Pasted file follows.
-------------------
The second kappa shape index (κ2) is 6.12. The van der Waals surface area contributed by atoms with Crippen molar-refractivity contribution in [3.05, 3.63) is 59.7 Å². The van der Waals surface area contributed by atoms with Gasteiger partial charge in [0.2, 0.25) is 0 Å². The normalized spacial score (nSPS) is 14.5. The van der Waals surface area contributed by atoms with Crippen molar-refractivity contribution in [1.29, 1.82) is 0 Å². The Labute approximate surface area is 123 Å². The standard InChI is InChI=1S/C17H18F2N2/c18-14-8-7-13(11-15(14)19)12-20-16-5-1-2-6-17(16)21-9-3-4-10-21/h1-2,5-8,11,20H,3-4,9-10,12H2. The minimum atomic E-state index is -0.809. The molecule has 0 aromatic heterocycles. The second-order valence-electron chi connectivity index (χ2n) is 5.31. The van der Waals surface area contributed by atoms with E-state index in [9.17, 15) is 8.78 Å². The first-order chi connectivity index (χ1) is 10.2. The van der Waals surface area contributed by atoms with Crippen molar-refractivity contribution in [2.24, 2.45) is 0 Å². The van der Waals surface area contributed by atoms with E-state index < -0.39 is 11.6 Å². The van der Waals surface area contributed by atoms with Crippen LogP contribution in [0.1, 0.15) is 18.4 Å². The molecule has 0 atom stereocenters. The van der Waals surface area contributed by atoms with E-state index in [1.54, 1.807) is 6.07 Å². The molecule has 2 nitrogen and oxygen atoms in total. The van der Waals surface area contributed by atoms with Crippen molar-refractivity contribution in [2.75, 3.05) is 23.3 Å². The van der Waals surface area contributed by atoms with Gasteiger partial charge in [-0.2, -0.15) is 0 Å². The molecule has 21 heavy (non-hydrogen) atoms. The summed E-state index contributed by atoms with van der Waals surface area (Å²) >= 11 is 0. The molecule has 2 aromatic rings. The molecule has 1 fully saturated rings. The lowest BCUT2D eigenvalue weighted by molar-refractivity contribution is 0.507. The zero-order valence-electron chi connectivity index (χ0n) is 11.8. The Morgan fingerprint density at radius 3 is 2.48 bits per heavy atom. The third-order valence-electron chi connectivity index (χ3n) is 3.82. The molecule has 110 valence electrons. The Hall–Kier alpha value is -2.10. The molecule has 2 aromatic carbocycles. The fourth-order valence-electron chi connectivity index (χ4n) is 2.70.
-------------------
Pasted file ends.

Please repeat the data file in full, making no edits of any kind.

The second kappa shape index (κ2) is 6.12. The van der Waals surface area contributed by atoms with Crippen molar-refractivity contribution in [3.05, 3.63) is 59.7 Å². The van der Waals surface area contributed by atoms with Gasteiger partial charge in [0.2, 0.25) is 0 Å². The normalized spacial score (nSPS) is 14.5. The van der Waals surface area contributed by atoms with Crippen molar-refractivity contribution in [1.29, 1.82) is 0 Å². The Labute approximate surface area is 123 Å². The standard InChI is InChI=1S/C17H18F2N2/c18-14-8-7-13(11-15(14)19)12-20-16-5-1-2-6-17(16)21-9-3-4-10-21/h1-2,5-8,11,20H,3-4,9-10,12H2. The minimum atomic E-state index is -0.809. The molecule has 0 aromatic heterocycles. The second-order valence-electron chi connectivity index (χ2n) is 5.31. The van der Waals surface area contributed by atoms with E-state index in [9.17, 15) is 8.78 Å². The first-order chi connectivity index (χ1) is 10.2. The van der Waals surface area contributed by atoms with Crippen molar-refractivity contribution in [2.24, 2.45) is 0 Å². The van der Waals surface area contributed by atoms with E-state index < -0.39 is 11.6 Å². The van der Waals surface area contributed by atoms with Crippen LogP contribution in [0.1, 0.15) is 18.4 Å². The molecule has 0 atom stereocenters. The van der Waals surface area contributed by atoms with E-state index in [1.54, 1.807) is 6.07 Å². The molecule has 2 nitrogen and oxygen atoms in total. The van der Waals surface area contributed by atoms with Crippen molar-refractivity contribution in [2.75, 3.05) is 23.3 Å². The van der Waals surface area contributed by atoms with Gasteiger partial charge in [-0.2, -0.15) is 0 Å². The molecule has 21 heavy (non-hydrogen) atoms. The summed E-state index contributed by atoms with van der Waals surface area (Å²) >= 11 is 0. The molecule has 2 aromatic rings. The molecule has 1 fully saturated rings. The lowest BCUT2D eigenvalue weighted by molar-refractivity contribution is 0.507. The zero-order valence-electron chi connectivity index (χ0n) is 11.8. The Morgan fingerprint density at radius 3 is 2.48 bits per heavy atom. The third-order valence-electron chi connectivity index (χ3n) is 3.82. The molecule has 110 valence electrons. The Hall–Kier alpha value is -2.10. The molecule has 2 aromatic carbocycles. The fourth-order valence-electron chi connectivity index (χ4n) is 2.70.